Comedy is a Divine Power

By Miles Erickson      July 22, 2022

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Comedy is a Divine Power
I’ve been thinking a lot recently about the price of comedy. By Miles Erickson There’s a somewhat obnoxious platitude that says, “comedy is tragedy plus time,” which isn’t wrong. Comedy is a divine power that can only be achieved through sacrificing something you care about. Maybe your friends love your crazy stories about your wacky boss. But people who make for fun stories are usually incredibly difficult to be around for long periods of time. So you’re sacrificing your enjoyment and peace of mind at the work place in exchange for entertaining stories. Breakups aren’t funny in the moment, but perfect, healthy relationships don’t produce comedic material. For the most part, only the things that initially hurt us do. There’s a reason that halfway through the TV series, the cast of “Married With Children” didn’t go to a family crisis counselor and realize that they care about each other too much to let their selfish and narcissistic behavior tear their family apart. That being said, I would probably buy an entire box set just to watch that episode. And it’s a sliding scale. The reason that “+time” part of the equation is so important is because time dilutes pain. You don’t pick grandma’s funeral to do your killer routine about her dementia. You need to be looking at the situation obscured by distance. I’m still hurt that Courtney Love’s PR team agreed to having her answer some questions for this column and she pulled out. If she hadn’t, I would never have manifested my joke about how she maybe killed her boyfriend. Some of my best material is stuff that I’ll never write about or perform because they’re tied to real-life events that are so hurtful or traumatic that they completely overshadow the joke. Long Distance Listening Party Vol. 13 This playlist is available on Spotify. Search “Long Distance Listening Party” or my username, Mileserickson-354. Cherokee, Cat Power The Magic, Joan As Police Woman Violet, Hole Archie, Marry Me, Alvvays Best of Friends, Palma Violets Cherokee, Cat Power. Off of the same album as Manhattan (Vol.12), Cherokee is somewhat overlooked as a result. It’s also somewhat of a divergence from Cat Power’s usual MO. There are complex piano melodies, heavier drum beats and a more Rock-oriented structure. It’s an incredibly underrated song and I would probably call it one of her best, if not the best. The Magic, Joan As Police Woman. I think “Joan As Police Woman has a very interesting relationship with Cat Power. Whereas Cat Power’s later career doubled down on the lulling minimalism and cover albums recorded with only guitars and vocals, which, as good as they are, feel like they were probably made because Charlyn Marshall needed some money and didn’t have time to write an entire album. Joan As Police Woman makes the kind of music that feels like Cat Power should have been making in the later part of her career. It’s more complex and somewhat more experimental. With loose, funky synth pianos and vocals that, while laid back are extremely impressive and possess a lot of range. “The Magic” feels like the result of Joan improvising on a Midi board and building an extremely well composed and produced song around it. Violet, Hole. I was telling a friend about how I was going to write about this song, and she was genuinely shocked that Courtney Love actually made music. And not “made music” like Paris Hilton or Tila Tequila made music. But that she was actually a well known and respected musician and not just famous for being famous for maybe allegedly being involved in the death of Kurt Cobain. The song is fine. Courtney Love writes music like Curt Cobain would write music if he had no self awareness. Her song, “Mono” is also pretty good. Best of Friends, Palma Violet. I don’t have a lot to say about this song other than that I was frankly shocked to see it only had about 12 million streams on Spotify, because this is a song I heard a lot when it first came out. In fact my friend gifted me a copy of this record on my 16th birthday, so it definitely has some sentimental value, though I can’t say the same for its practical value considering I’m sure the only reason she picked this album was because it was probably the bottom of the barrel, cheapest one in amoeba. Experiences like that create a sort of ethereal pact between people and their favorite music. This album and I are now linked together like blood brothers, and in 50 years I’ll probably be trying to track down my original copy in order to ceremonially play I backwards in an unholy attempt to reverse my aging process like Dorian Gray. Miles Erickson is a recent graduate of CalArts, published author, and currently enrolled in a prestigious, four-year student loan repayment program. Long Distance Listening Party’s vague intention is to discuss topics framed in the context of what I’m currently listening to.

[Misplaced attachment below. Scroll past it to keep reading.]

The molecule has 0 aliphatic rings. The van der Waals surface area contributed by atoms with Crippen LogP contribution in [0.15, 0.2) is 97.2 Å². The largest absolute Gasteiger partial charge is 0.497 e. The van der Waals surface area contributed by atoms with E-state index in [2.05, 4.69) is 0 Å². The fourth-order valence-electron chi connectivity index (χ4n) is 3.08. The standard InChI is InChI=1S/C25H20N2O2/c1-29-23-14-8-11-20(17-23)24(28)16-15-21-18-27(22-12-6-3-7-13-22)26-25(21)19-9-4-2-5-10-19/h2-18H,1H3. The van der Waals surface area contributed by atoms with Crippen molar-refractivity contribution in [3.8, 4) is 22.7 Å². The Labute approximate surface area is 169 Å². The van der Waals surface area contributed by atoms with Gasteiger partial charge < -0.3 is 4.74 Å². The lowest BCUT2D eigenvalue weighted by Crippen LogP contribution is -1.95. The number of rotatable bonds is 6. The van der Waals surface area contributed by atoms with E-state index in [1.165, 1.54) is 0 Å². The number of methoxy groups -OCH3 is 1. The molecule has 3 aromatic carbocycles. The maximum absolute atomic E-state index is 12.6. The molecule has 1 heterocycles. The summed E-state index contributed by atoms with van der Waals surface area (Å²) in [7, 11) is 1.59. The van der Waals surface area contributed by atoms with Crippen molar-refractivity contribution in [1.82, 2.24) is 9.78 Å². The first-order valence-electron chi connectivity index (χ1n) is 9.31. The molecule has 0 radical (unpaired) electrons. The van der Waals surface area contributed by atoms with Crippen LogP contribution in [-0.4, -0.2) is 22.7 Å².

July 22, 2022

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